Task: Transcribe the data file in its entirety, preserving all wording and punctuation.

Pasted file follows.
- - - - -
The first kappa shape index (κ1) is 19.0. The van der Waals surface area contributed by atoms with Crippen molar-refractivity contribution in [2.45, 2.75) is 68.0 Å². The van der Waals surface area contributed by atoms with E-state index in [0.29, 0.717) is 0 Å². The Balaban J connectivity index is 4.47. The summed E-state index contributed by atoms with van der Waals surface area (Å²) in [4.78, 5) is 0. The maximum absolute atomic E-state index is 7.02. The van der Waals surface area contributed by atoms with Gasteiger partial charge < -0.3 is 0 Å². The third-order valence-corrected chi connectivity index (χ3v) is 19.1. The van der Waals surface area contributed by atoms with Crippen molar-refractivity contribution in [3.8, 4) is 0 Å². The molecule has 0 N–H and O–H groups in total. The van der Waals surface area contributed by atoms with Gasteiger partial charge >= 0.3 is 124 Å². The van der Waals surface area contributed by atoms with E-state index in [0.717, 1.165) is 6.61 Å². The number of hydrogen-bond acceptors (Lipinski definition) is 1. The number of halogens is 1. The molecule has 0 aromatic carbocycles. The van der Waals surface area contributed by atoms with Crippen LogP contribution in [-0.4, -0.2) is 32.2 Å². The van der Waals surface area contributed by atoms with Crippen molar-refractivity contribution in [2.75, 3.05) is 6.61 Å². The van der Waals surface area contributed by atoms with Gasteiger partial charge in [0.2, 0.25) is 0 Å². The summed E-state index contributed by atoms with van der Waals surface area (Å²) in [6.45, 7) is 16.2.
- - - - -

The first kappa shape index (κ1) is 19.0. The van der Waals surface area contributed by atoms with Crippen molar-refractivity contribution in [2.45, 2.75) is 68.0 Å². The van der Waals surface area contributed by atoms with E-state index in [0.29, 0.717) is 0 Å². The Balaban J connectivity index is 4.47. The summed E-state index contributed by atoms with van der Waals surface area (Å²) in [4.78, 5) is 0. The maximum absolute atomic E-state index is 7.02. The van der Waals surface area contributed by atoms with Gasteiger partial charge < -0.3 is 0 Å². The third-order valence-corrected chi connectivity index (χ3v) is 19.1. The van der Waals surface area contributed by atoms with Crippen molar-refractivity contribution in [3.8, 4) is 0 Å². The molecule has 0 N–H and O–H groups in total. The van der Waals surface area contributed by atoms with Gasteiger partial charge >= 0.3 is 124 Å². The van der Waals surface area contributed by atoms with E-state index in [0.717, 1.165) is 6.61 Å². The number of hydrogen-bond acceptors (Lipinski definition) is 1. The number of halogens is 1. The molecule has 0 aromatic carbocycles. The van der Waals surface area contributed by atoms with Crippen LogP contribution in [-0.4, -0.2) is 32.2 Å². The van der Waals surface area contributed by atoms with Crippen molar-refractivity contribution in [2.75, 3.05) is 6.61 Å². The van der Waals surface area contributed by atoms with Gasteiger partial charge in [0.2, 0.25) is 0 Å². The summed E-state index contributed by atoms with van der Waals surface area (Å²) in [6.45, 7) is 16.2.